Why Picture Books Are Important by Dianna Hutts Aston

by Dianne on November 11, 2013

Dianna Hutts Aston book cover

Recently, I was speaking at an elementary school, focusing on my non-fiction science series with Chronicle Books. After one presentation, two teachers called me aside privately. One said, “We just wanted to know if there was some traumatic event in your childhood that made you decide to write about nature.” I was taken aback. I’d never thought about why I write about eggs, seeds, rocks, butterflies, and more. Reaching back into early memories, I realized I began writing poems about nature at the age of nine, when my parents were divorcing. To a child, the break-up of a family tears at the heart and is often impossible to understand. It dawned on me that I began writing about nature because, in a world that often makes no sense at all, nature does. There is a perfect order and incomparable beauty in nature that’s soul-soothing. Nature is our most benevolent, welcoming, inspiring teacher. And that’s exactly what those two teachers, in the midst of their own personal tragedies, hoped I’d say. I thank them for eliciting an epiphany. It’s my hope that children will find inspiration and comfort in my books.

Dianna Hutts Aston headshot

About Dianna Hutts Aston
Dianna Hutts Aston is the author of many award-winning books, among them, An Egg Is Quiet (American Advancement for the Academy of Science/Suburu recipient 2007; International Reading Association’s Top Ten Books 2006); A Rock Is Lively; Dream Something Big/The Story of the Watts Towers; and The Moon Over Star, selected by President Barack Obama and First Lady Michelle Obama to read to charter school students, and by Astronaut Melvin Leland for African-American History Month (Coretta Scott King Honor book). She lives in San Miguel de Allende, Mexico, where she observes and is inspired by purple ladybugs, jungle butterflies and rainbow rocks. She is also a hot air balloon and motorcycle enthusiast, and manages her foundation, The Oz Project, whose mission is to inspire underprivileged children to pursue their dreams. You can visit her at www.diannahaston.com or www.theozproject.org.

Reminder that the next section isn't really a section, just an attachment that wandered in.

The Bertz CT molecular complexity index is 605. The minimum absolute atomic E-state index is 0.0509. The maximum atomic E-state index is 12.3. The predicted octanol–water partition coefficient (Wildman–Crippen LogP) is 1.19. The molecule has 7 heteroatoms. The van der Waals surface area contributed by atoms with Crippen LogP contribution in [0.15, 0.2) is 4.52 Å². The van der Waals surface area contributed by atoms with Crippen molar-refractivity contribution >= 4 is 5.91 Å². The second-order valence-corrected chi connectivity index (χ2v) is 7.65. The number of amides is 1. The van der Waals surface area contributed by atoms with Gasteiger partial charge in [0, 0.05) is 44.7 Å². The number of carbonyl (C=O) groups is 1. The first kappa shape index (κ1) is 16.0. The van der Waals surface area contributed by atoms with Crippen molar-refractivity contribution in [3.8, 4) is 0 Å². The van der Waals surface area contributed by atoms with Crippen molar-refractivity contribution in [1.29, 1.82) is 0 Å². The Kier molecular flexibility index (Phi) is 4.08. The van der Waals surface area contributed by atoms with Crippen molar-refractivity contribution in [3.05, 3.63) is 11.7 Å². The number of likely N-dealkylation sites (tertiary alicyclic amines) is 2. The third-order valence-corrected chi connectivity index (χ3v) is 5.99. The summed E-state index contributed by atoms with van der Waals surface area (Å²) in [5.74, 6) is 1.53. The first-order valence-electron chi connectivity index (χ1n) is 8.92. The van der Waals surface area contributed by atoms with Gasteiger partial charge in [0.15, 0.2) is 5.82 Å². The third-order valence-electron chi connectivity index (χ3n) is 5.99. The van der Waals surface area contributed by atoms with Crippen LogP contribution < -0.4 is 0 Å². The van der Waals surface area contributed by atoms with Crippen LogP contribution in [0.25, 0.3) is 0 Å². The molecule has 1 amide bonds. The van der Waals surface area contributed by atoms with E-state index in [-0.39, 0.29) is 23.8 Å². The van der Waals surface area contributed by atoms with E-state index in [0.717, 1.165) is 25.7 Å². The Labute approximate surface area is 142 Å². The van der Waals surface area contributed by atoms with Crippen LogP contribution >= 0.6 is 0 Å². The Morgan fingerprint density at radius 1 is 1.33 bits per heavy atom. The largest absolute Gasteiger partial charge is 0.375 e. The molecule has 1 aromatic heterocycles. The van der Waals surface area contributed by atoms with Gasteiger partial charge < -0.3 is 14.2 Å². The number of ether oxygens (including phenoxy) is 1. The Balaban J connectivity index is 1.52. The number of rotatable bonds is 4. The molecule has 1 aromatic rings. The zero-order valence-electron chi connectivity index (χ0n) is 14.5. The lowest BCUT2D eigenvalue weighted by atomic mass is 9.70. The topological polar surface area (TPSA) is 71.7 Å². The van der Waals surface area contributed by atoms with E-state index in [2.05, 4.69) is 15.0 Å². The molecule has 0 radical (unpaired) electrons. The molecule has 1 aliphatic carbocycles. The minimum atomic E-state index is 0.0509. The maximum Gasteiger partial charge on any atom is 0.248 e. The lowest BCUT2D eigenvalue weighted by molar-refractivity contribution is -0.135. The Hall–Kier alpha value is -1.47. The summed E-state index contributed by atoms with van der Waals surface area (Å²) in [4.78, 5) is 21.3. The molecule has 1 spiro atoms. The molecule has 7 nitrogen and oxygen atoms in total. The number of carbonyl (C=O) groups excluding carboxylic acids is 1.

{ 2 comments… read them below or add one }

C.L. Murphy November 11, 2013 at 11:23 am

Great post! Love your nature inspired books!

Reply

WriterSideUp November 12, 2013 at 12:52 am

Dianna, I have to say I was taken aback at how those teachers came to that conclusion! It never would’ve occurred to me, but perhaps there’s something they learned about psychological factors with children that made them even think that way. How insightful! I’m thinking maybe it was the WAY you spoke during your presentation that maybe led to them wondering that, because I’m sure there are many people fascinated by nature who didn’t necessarily have a traumatic childhood experience, right?

Anyway, I love the title of this book, and the cover is SO beautiful! Glad to have read about you, and thanks for YOUR insightful post 🙂

Reply

Leave a Comment

{ 7 trackbacks }

Previous post:

Next post: